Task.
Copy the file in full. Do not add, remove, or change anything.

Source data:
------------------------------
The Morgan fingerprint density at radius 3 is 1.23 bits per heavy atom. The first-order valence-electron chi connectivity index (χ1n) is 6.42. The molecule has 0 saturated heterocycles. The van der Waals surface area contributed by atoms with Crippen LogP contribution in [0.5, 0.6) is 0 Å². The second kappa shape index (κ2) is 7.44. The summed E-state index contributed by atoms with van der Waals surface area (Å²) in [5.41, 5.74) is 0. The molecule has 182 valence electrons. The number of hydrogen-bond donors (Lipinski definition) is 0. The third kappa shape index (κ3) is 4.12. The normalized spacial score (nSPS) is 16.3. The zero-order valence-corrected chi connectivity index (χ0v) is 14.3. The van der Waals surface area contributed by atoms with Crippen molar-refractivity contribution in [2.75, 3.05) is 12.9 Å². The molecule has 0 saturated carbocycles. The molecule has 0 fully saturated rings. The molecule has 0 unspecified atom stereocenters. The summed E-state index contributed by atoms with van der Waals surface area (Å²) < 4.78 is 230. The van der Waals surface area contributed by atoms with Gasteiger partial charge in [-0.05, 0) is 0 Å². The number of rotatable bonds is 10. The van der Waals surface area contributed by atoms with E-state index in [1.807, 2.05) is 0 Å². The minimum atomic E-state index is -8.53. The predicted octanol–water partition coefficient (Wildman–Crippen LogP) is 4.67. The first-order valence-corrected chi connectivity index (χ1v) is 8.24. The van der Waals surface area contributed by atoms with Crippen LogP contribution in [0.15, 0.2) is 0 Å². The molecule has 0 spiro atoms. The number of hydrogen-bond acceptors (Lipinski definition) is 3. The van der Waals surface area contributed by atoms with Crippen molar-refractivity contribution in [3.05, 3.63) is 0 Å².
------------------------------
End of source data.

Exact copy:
The Morgan fingerprint density at radius 3 is 1.23 bits per heavy atom. The first-order valence-electron chi connectivity index (χ1n) is 6.42. The molecule has 0 saturated heterocycles. The van der Waals surface area contributed by atoms with Crippen LogP contribution in [0.5, 0.6) is 0 Å². The second kappa shape index (κ2) is 7.44. The summed E-state index contributed by atoms with van der Waals surface area (Å²) in [5.41, 5.74) is 0. The molecule has 182 valence electrons. The number of hydrogen-bond donors (Lipinski definition) is 0. The third kappa shape index (κ3) is 4.12. The normalized spacial score (nSPS) is 16.3. The zero-order valence-corrected chi connectivity index (χ0v) is 14.3. The van der Waals surface area contributed by atoms with Crippen molar-refractivity contribution in [2.75, 3.05) is 12.9 Å². The molecule has 0 saturated carbocycles. The molecule has 0 fully saturated rings. The molecule has 0 unspecified atom stereocenters. The summed E-state index contributed by atoms with van der Waals surface area (Å²) < 4.78 is 230. The van der Waals surface area contributed by atoms with Gasteiger partial charge in [-0.05, 0) is 0 Å². The number of rotatable bonds is 10. The van der Waals surface area contributed by atoms with E-state index in [1.807, 2.05) is 0 Å². The minimum atomic E-state index is -8.53. The predicted octanol–water partition coefficient (Wildman–Crippen LogP) is 4.67. The first-order valence-corrected chi connectivity index (χ1v) is 8.24. The van der Waals surface area contributed by atoms with Crippen LogP contribution in [0.15, 0.2) is 0 Å². The molecule has 0 spiro atoms. The number of hydrogen-bond acceptors (Lipinski definition) is 3. The van der Waals surface area contributed by atoms with Crippen molar-refractivity contribution in [3.05, 3.63) is 0 Å².